Fermented food and drinks

A while back, in the General Discussion forum, we had an awesome thread on fermenting. It's full of great recipes!


So I thought I would create a thread here, where it's easier to find, so people could post up their projects and questions.

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    • Thank you!

    • Thanks Grrlscout.  That kind of coincides with what Jean Groen said in her class on olives the other day.  I am very leery of lye and if I get the chance I wanted to brine or ferment olives - she noted that with any process other than lye there will be just a bit of the bitter of the 'element' in them.  The article mentions minute amounts.

  • And here is batch #3, which is made primarily from prickly pears. Probably the closest I have come to making colonche. Though, I can't say for sure, having never tried the real thing.

    It turned out quite dry and tart, and a little boozy, with no fizz. I think I may have let it go a little too long. Pretty tasty, but could use a squeeze of simple syrup.

    Yet AGAIN, I forgot to measure the sugar before and after, to gauge the alcohol content. D'oh!


    After that one, I've decided to take a break from prickly pears. Going to back to simple kefir waters instead.

    This time, I made an apricot, clove, and ginger version.


  • Alright, here's batch #2. For this one, I used the simple syrup for the primary ferment. Then I added a small amount of prickly pear syrup, the juice of one orange, and another dash of sugar to the secondary. It bubbled like mad for about 4 days!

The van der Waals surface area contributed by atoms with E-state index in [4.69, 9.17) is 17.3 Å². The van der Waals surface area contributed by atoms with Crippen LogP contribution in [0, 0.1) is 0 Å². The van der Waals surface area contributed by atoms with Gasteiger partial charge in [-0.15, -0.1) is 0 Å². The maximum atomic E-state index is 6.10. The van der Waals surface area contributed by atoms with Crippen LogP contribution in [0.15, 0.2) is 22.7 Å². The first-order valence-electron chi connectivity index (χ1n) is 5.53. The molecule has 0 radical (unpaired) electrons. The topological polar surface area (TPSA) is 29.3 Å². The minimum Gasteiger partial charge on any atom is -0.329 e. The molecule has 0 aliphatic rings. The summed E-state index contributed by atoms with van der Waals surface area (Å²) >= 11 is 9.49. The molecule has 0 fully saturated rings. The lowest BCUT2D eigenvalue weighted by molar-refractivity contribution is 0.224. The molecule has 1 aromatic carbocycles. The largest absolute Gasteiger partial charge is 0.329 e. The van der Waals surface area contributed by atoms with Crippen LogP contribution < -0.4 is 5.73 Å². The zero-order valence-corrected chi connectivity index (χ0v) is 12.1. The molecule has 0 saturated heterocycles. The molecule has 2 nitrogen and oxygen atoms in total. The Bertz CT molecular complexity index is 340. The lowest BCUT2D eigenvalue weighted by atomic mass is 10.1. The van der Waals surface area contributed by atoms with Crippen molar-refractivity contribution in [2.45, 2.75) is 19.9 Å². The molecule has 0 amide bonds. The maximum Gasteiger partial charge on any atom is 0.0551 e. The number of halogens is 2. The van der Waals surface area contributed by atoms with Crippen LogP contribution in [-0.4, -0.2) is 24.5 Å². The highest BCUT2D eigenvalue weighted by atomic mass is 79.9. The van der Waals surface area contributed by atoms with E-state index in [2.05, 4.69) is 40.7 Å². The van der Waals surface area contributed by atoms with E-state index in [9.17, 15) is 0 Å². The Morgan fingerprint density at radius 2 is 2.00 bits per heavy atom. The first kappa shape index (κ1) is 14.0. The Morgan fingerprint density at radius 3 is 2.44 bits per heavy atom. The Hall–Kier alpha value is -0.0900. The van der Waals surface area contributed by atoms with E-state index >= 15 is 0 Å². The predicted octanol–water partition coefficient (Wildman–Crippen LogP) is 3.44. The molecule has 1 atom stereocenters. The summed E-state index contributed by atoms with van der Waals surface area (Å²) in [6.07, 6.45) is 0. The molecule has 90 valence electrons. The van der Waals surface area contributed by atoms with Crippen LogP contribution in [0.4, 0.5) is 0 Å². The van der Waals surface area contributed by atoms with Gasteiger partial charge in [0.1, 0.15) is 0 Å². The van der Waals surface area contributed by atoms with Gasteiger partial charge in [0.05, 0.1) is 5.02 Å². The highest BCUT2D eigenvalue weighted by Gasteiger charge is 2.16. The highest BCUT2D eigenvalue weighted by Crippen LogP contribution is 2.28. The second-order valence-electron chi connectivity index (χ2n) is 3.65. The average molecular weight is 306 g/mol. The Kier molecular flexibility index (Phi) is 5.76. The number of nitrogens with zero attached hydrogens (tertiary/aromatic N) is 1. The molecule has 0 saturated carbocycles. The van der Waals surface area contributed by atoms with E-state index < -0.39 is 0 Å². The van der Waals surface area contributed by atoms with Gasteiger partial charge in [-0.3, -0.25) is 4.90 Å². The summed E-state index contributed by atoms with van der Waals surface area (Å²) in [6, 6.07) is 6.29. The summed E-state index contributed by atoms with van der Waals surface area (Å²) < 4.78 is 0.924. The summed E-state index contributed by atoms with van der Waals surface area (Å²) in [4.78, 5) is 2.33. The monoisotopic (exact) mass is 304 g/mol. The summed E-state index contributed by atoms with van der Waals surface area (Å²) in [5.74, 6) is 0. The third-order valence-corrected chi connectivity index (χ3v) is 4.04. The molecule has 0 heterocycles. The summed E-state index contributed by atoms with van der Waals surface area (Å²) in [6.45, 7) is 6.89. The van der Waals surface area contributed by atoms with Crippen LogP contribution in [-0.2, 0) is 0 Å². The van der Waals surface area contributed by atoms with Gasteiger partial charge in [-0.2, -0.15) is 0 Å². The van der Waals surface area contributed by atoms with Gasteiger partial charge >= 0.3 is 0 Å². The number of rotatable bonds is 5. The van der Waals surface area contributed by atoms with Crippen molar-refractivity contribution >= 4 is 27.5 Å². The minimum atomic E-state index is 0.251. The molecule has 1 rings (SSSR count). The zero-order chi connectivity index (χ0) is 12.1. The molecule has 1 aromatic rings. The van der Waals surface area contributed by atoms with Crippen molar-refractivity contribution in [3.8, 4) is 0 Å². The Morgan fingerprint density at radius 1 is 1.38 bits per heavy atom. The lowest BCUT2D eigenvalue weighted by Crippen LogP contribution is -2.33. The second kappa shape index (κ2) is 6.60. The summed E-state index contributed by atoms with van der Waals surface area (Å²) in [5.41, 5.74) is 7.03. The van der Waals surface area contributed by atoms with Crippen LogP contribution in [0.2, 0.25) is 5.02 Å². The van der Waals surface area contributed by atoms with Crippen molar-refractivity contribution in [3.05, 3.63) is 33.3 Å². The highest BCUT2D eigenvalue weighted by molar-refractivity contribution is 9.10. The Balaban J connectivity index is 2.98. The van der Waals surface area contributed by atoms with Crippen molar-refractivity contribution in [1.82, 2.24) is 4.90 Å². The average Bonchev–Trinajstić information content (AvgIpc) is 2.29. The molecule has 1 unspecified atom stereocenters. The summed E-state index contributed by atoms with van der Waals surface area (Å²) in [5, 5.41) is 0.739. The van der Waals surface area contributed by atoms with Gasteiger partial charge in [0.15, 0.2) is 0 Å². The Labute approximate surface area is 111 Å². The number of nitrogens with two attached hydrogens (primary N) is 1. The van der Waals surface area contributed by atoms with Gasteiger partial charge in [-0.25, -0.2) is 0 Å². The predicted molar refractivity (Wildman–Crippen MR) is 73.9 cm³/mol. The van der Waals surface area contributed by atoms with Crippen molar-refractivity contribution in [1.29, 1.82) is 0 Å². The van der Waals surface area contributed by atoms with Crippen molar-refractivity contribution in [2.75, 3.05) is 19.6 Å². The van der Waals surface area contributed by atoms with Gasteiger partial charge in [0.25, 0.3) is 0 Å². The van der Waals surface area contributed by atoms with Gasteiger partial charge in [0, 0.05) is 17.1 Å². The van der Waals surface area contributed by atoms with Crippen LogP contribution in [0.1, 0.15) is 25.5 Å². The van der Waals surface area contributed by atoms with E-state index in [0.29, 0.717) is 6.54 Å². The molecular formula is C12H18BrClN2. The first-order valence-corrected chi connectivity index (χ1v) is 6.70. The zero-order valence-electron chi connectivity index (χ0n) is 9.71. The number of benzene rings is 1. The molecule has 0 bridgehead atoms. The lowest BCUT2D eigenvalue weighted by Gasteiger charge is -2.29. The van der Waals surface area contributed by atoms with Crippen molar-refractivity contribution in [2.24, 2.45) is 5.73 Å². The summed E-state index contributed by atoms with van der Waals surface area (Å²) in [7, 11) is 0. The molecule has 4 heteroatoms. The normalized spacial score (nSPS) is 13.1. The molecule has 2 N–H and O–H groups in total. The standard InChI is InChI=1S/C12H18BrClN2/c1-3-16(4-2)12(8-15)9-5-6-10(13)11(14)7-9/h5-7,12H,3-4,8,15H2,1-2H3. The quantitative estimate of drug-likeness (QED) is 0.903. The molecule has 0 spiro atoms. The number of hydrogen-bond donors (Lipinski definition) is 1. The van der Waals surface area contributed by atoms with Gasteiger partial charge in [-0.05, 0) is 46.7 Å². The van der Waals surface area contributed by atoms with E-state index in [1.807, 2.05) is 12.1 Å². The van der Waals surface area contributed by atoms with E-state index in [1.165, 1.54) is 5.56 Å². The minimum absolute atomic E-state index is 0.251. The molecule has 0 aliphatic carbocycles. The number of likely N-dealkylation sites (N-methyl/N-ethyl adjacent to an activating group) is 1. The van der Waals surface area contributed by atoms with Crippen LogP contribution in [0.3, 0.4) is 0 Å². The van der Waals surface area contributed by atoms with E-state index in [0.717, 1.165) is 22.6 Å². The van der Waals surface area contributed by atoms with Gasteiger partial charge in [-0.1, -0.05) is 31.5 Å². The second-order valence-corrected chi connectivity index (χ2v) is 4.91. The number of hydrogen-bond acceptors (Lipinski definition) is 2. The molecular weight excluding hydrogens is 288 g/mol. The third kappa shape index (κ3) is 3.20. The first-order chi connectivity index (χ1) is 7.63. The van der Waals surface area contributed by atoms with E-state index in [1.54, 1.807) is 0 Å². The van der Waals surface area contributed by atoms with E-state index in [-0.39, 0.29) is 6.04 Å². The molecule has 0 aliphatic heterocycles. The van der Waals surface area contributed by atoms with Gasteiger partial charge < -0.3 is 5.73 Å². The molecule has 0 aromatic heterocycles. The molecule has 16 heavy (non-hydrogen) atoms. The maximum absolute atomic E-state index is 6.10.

When it seemed to have stopped, I racked it off. 


    This batch is also dry, fizzy, and mildly fruity. But still doesn't seem alcoholic. However I think it will be an excellent starter for batch #3, in which I will use a lot more prickly pear, now that I've finally managed to go pick some.

    I read that, in additional to allowing it to ferment longer, adding more sugar will help to increase the alcohol content. Good to know, for the next batch.


    • They look nice!  Why did you cut them in half?  And how do you process them?

      I'm cleaning mine now and plan to put them through a juicer.

    • I have two methods of processing them. Both start with washing and freezing them. I don't even bother de-spining them. Freezing them helps break down the tissue, so you get more juice, and it's a little easier on your juicer. 

      Method 1 - I put the still frozen or defrosted into a pot with a little water, and simmer them. As they heat up, I mush them with a potato masher.

      This is why I split them. Whole, they burst and splatter everywhere when you mash them, plus I don't feel you get all the juice and flesh out of their tough skins.

      Then I pour the mash through a colander, which gets all the big stuff. Then a mesh strainer. And finally, a grain bag, to get any tiny stuff, like glochids. Though, I find they are usually already destroyed by the freezing and cooking.

      Method 2 - I defrost them, and then run them through the juicer. My juicer has a pretty fine mesh screen, so I'm not worried about glochids. Splitting is not necessary for this method, but it does reduce the splatter factor, and I think it's a little easier on the machine.

      I'm currently using my grain bag to dry some dates, so I will be using method 2 this time. 

    • I like your 'freeze' method Grrlscout.  The glochids are the biggest challenge. I'm going to pass this on to a friend who is gathering and juicing PP now.  Thank you.

    • Thanks for the latest update, Grrlscout.  This gets more intriguing to me as you go through these stages.

    • YW!

      I had a full glass sample of batch #2 last night. I do believe it has moved on to the alcohol stage. It tasted like a young, light wine, and there was pretty much no fizz.

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